There are words – written words, sung words, prayed words,—*about* the Communion of Saints. How do you actually relate, in practice, concretely, to the saints themselves?

Put another way, it seems you deal with the saints strictly in the third person: we-they. You appear sedulously to avoid dealing with them in the second person: we-ye. That’s what I mean about no experience of them.

Of course we need to go even further than that. What we ALL need to do – Lord, have mercy!—is learn to deal with everyone, here and in heaven, in the first person: WE, period. One bread, one body, one Lord of all.


Anonymous said...

At least MY experience in the Lutheran Church has not been devoid of the Communion of Saints.

Respectfully, Pastor Weedon, your experience has not been devoid -- to that I wholeheartedly agree.

But it has been truncated.

Anonymous said...

John quotes the great Augustine. Let's hear from the noble Bishop of Hippo himself:

Part I: The Veneration and Invocation of the Saints and the Efficacy of Prayer

Chapter 2: Efficacy of the Intercession of the Saints
Nothing is more consoling and comforting than the assurance that in the saints of heaven we have powerful protectors and advocates with God. through their intercession they obtain for us from Him the grace to lead a virtuous life and to gain heaven.

In virtue of the communion of saints, all members of the Church are members of one body, whose head is Christ. Hence the saints are united with us in spirit, though separated from us in body. United with Christ, they are imbued with a superior knowledge, and through Him, the All-Knowing, they know everything that concerns us, and for which we have recourse to them in prayer.

Our confidence in the intercessory power of the saints is founded on their relation to God and to us. As friends of God they have influence with Him now, even more than during their sojourn on earth, because their intercessory power is one of their glorious prerogatives in heaven. Their love of God and their charity for their fellow-men, and the zeal for the salvation of souls resulting therefrom, together with their conformity with Christ, induces them to use their influence readily in our favor. Because God dispenses His gifts according to His own adorable will, it may please Him to grant a certain favor at the particular intercession of a certain saint; hence it is not superstition to invoke His aid in such cases. Moreover, we justly place our confidence in saints whom we have selected to be our special patrons, or who were given us as such by ecclesiastical authority.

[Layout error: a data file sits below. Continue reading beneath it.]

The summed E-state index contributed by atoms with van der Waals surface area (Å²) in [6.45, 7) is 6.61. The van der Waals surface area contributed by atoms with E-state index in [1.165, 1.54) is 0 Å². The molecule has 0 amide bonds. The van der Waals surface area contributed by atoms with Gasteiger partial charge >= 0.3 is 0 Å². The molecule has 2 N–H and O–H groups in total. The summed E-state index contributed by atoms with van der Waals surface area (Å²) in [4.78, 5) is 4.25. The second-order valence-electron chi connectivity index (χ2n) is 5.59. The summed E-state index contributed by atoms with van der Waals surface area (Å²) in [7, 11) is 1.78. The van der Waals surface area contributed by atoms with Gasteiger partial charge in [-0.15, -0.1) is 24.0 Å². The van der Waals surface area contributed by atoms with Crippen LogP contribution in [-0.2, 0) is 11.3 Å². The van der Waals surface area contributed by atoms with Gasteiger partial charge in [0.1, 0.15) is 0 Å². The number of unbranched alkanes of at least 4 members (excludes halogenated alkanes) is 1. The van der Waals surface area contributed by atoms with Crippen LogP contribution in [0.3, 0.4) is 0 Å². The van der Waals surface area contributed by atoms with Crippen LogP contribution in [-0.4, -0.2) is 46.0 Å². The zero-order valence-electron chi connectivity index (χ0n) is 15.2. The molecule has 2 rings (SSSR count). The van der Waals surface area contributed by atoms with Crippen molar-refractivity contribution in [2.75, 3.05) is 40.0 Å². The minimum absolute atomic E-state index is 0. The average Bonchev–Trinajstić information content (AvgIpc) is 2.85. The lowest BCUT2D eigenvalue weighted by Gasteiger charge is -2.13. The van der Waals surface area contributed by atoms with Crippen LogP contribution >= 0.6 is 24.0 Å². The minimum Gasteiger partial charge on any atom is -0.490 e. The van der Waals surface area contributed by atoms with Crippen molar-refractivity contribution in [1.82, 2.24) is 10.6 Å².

By the intercession of the saints the mediatorship of Christ is not set aside or restricted. The power of intercession, the intercession itself, and its invocation are an effect of the grace of Christ; therefore He remains our only mediator. God remains Our Lord and Father, although men share in His lordship and paternity; for all power and authority comes from God, who is pleased to operate in His creatures through other creatures. Hence, only a dependent mediatorship can be ascribed to the saints. Whoever admits that the living can pray for each other can not denounce the intercession of the saints as an usurpation of the mediatorshop of Christ. The saints are not the authors and dispensers of grace and heavenly gifts, but they are able to obtain them for us from God.

To engage in the katholos is to engage in the "whole".

William Weedon said...


Do you really think that I or any Lutheran thinks the Church is a citation from a book? Surely you know better.


What we do with the saints every week is to sing with them, to pray with them, to bow down with them before the Lamb, and to proclaim together His redeeming love.


When you have Christ in His fullness and all His saints around Him and with Him, there is no truncation! :)

Philip Hoffman said...

Rev. William